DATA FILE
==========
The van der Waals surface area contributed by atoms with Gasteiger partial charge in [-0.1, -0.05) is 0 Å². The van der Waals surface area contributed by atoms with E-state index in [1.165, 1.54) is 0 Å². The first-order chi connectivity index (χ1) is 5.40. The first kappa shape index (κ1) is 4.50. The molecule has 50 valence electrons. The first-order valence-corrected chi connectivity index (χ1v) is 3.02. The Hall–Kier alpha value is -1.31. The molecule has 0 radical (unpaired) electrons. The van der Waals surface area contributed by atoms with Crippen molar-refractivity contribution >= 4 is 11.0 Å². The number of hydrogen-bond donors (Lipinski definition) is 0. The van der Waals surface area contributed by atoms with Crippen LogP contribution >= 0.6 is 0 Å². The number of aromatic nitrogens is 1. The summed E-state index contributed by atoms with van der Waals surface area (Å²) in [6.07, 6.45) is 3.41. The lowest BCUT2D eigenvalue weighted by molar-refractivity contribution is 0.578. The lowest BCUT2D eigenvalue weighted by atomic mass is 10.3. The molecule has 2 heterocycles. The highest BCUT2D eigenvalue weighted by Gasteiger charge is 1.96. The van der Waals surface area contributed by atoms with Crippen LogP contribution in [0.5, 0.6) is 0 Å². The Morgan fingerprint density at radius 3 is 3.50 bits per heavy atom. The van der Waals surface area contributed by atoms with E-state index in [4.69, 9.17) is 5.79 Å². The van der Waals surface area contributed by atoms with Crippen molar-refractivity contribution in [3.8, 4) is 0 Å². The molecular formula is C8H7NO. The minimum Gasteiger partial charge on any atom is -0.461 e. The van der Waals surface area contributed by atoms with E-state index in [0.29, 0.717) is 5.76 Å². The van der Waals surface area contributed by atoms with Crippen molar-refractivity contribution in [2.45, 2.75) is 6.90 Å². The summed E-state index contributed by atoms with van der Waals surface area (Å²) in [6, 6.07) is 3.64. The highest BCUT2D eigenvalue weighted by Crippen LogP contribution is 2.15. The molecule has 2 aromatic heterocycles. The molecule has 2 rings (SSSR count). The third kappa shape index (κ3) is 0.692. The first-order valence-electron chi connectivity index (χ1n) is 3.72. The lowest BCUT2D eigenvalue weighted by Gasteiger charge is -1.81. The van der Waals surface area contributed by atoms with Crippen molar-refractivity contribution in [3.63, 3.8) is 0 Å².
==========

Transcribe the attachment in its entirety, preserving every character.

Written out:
The van der Waals surface area contributed by atoms with Gasteiger partial charge in [-0.1, -0.05) is 0 Å². The van der Waals surface area contributed by atoms with E-state index in [1.165, 1.54) is 0 Å². The first-order chi connectivity index (χ1) is 5.40. The first kappa shape index (κ1) is 4.50. The molecule has 50 valence electrons. The first-order valence-corrected chi connectivity index (χ1v) is 3.02. The Hall–Kier alpha value is -1.31. The molecule has 0 radical (unpaired) electrons. The van der Waals surface area contributed by atoms with Crippen molar-refractivity contribution >= 4 is 11.0 Å². The number of hydrogen-bond donors (Lipinski definition) is 0. The van der Waals surface area contributed by atoms with Crippen LogP contribution >= 0.6 is 0 Å². The number of aromatic nitrogens is 1. The summed E-state index contributed by atoms with van der Waals surface area (Å²) in [6.07, 6.45) is 3.41. The lowest BCUT2D eigenvalue weighted by molar-refractivity contribution is 0.578. The lowest BCUT2D eigenvalue weighted by atomic mass is 10.3. The molecule has 2 heterocycles. The highest BCUT2D eigenvalue weighted by Gasteiger charge is 1.96. The van der Waals surface area contributed by atoms with Crippen LogP contribution in [0.5, 0.6) is 0 Å². The Morgan fingerprint density at radius 3 is 3.50 bits per heavy atom. The van der Waals surface area contributed by atoms with E-state index in [4.69, 9.17) is 5.79 Å². The van der Waals surface area contributed by atoms with Crippen molar-refractivity contribution in [3.8, 4) is 0 Å². The molecular formula is C8H7NO. The minimum Gasteiger partial charge on any atom is -0.461 e. The van der Waals surface area contributed by atoms with E-state index in [0.29, 0.717) is 5.76 Å². The van der Waals surface area contributed by atoms with Crippen molar-refractivity contribution in [2.45, 2.75) is 6.90 Å². The summed E-state index contributed by atoms with van der Waals surface area (Å²) in [6, 6.07) is 3.64. The highest BCUT2D eigenvalue weighted by Crippen LogP contribution is 2.15. The molecule has 2 aromatic heterocycles. The molecule has 2 rings (SSSR count). The third kappa shape index (κ3) is 0.692. The first-order valence-electron chi connectivity index (χ1n) is 3.72. The lowest BCUT2D eigenvalue weighted by Gasteiger charge is -1.81. The van der Waals surface area contributed by atoms with Crippen molar-refractivity contribution in [3.63, 3.8) is 0 Å².